Local Conservative party chiefs are descending on Downing Street as the party faces a major split on gay marriage.
Months of opposition to the coalition's plans to legalise same-sex marriage are coming to a head this week ahead of the first parliamentary debate of the marriage (same sex couples) bill on Tuesday.
Current and recent Conservative association chairmen will present a letter signed by over 20 senior local Tories to No 10 this lunchtime in which they register their concern at the "discord" created in the party by the issue.
Some Conservatives had hoped the gay marriage legislation could have been counterbalanced by moves to introduce tax breaks for married couples – a Conservative proposal in the 2010 manifesto which has not yet been implemented by the coalition.
Yesterday it was confirmed the move would not be included in next month's Budget, however.
"Many of us feel a huge sense of personal betrayal over these plans," said Ed Costelloe, who resigned as chairman of the Somerton and Frome Conservative association, a key target seat at the next election, last week.
"We worked hard locally to convince people to support Conservatives but this was not part of the platform. There was no mention of this in the manifesto. We don't know where this has come from or why it has become such a priority given so many other pressing issues.
"We are also shocked by the way in which it being it is being pushed through with so little regard for proper scrutiny."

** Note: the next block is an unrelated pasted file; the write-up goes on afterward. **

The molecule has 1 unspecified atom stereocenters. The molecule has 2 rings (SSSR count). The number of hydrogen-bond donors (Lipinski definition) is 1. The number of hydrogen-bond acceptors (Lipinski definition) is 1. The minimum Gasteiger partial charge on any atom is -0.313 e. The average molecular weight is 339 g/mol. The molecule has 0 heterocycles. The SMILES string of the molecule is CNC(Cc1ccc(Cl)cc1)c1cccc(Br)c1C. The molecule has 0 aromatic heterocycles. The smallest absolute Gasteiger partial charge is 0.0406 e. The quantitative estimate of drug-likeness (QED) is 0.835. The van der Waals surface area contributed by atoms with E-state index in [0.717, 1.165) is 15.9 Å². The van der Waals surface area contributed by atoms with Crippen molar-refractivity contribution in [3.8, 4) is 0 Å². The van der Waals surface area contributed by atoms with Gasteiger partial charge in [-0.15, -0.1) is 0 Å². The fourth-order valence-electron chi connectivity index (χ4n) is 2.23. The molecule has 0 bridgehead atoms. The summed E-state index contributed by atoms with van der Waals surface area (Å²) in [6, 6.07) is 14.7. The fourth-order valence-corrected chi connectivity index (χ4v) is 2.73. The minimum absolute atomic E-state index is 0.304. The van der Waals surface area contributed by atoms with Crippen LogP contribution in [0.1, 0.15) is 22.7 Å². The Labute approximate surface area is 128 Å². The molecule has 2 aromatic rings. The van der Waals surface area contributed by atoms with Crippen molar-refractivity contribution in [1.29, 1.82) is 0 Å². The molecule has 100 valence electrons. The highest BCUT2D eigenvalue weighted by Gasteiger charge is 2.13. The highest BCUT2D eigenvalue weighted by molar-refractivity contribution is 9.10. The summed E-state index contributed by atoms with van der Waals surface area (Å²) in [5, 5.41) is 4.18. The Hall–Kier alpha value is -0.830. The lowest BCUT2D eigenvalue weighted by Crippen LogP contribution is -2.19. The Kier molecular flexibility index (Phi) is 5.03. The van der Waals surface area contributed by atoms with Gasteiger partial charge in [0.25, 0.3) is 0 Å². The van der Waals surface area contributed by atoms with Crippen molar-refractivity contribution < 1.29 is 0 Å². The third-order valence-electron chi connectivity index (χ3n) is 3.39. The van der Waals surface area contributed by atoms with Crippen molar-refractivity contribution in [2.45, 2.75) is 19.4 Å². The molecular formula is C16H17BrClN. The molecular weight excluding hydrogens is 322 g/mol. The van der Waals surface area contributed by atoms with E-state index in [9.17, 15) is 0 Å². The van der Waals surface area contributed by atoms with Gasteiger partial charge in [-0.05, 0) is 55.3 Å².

Costelloe's claim that the issue is "certainly not a vote winner" seems vindicated by a poll this weekend by ComRes, which found 20% of those who voted Tory in 2010 would rule out doing so if the party backed same-sex marriage.
A majority of Conservative MPs in parliament are likely to vote against the measure on Tuesday. Downing Street has conceded the legislation will be a free vote, meaning Tory opposition will not technically be a rebellion. But backbenchers are full of resentment against the whipped programme motion outlining the timetable for the bill in the Commons.
Around 180 Tory MPs, including environment secretary Owen Paterson and Welsh secretary David Jones, are expected to vote against the bill, according to the Sunday Telegraph.
That leaves just 120 Conservatives backing the prime minister on the issue. Foreign secretary William Hague told BBC1's Sunday Politics programme: "Marriage is an institution which is a very positive institution in our society. We shouldn’t deny it to people on a discriminatory basis."
Conservative Future, the youth branch of the Tory party, has dispatched letters to Conservative MPs signed by seven of its senior members calling on them to support the legislation, the Independent on Sunday reported.
And Michael Fabricant, the Conservative party vice chairman, tweeted: "I really don't know why a vocal minority have got their [k]nickers in a twist over Gay Marriage."
Despite splitting the Tories, the bill is likely to progress through the Commons unhindered thanks to support from Labour and the Liberal Democrats.
Rebellious Conservative backbenchers are unhappy with the prime minister over his handling of the boundary changes defeat last week, in which Labour and the Lib Dems teamed up to block a reform which would have handed the Tories the equivalent of an extra 20 seats at the next general election.
Stewart Jackson told the Independent on Sunday newspaper: "I hold David Cameron, his arrogant disregard for the views of opponents, and political misjudgement responsible for this disastrous mess."